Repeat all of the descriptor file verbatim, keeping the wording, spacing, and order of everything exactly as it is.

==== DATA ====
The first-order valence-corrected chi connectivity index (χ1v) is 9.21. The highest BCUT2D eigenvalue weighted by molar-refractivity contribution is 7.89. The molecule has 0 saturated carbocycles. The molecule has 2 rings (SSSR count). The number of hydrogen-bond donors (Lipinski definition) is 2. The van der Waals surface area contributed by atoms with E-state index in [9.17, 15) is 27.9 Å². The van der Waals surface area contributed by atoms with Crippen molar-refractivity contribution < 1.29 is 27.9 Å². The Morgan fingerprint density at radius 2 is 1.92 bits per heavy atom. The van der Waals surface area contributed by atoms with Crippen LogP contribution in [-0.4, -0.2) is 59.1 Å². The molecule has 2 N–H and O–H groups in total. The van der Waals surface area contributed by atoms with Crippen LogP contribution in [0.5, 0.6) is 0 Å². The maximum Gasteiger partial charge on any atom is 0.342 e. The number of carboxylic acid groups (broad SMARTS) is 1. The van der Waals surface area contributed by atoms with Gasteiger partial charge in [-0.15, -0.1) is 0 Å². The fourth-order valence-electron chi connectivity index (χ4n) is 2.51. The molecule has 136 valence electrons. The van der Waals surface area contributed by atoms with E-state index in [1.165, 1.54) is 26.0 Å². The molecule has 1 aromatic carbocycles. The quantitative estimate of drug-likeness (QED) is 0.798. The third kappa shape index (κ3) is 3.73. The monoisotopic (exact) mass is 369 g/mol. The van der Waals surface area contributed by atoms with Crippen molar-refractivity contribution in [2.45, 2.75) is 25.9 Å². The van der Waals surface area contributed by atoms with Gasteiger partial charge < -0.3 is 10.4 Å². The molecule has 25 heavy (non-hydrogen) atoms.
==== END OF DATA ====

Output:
The first-order valence-corrected chi connectivity index (χ1v) is 9.21. The highest BCUT2D eigenvalue weighted by molar-refractivity contribution is 7.89. The molecule has 0 saturated carbocycles. The molecule has 2 rings (SSSR count). The number of hydrogen-bond donors (Lipinski definition) is 2. The van der Waals surface area contributed by atoms with E-state index in [9.17, 15) is 27.9 Å². The van der Waals surface area contributed by atoms with Crippen molar-refractivity contribution < 1.29 is 27.9 Å². The Morgan fingerprint density at radius 2 is 1.92 bits per heavy atom. The van der Waals surface area contributed by atoms with Crippen LogP contribution in [-0.4, -0.2) is 59.1 Å². The molecule has 2 N–H and O–H groups in total. The van der Waals surface area contributed by atoms with Crippen LogP contribution in [0.5, 0.6) is 0 Å². The maximum Gasteiger partial charge on any atom is 0.342 e. The number of carboxylic acid groups (broad SMARTS) is 1. The van der Waals surface area contributed by atoms with Gasteiger partial charge in [-0.15, -0.1) is 0 Å². The fourth-order valence-electron chi connectivity index (χ4n) is 2.51. The molecule has 136 valence electrons. The van der Waals surface area contributed by atoms with E-state index in [1.165, 1.54) is 26.0 Å². The molecule has 1 aromatic carbocycles. The quantitative estimate of drug-likeness (QED) is 0.798. The third kappa shape index (κ3) is 3.73. The monoisotopic (exact) mass is 369 g/mol. The van der Waals surface area contributed by atoms with Crippen molar-refractivity contribution in [2.45, 2.75) is 25.9 Å². The van der Waals surface area contributed by atoms with Gasteiger partial charge < -0.3 is 10.4 Å². The molecule has 25 heavy (non-hydrogen) atoms.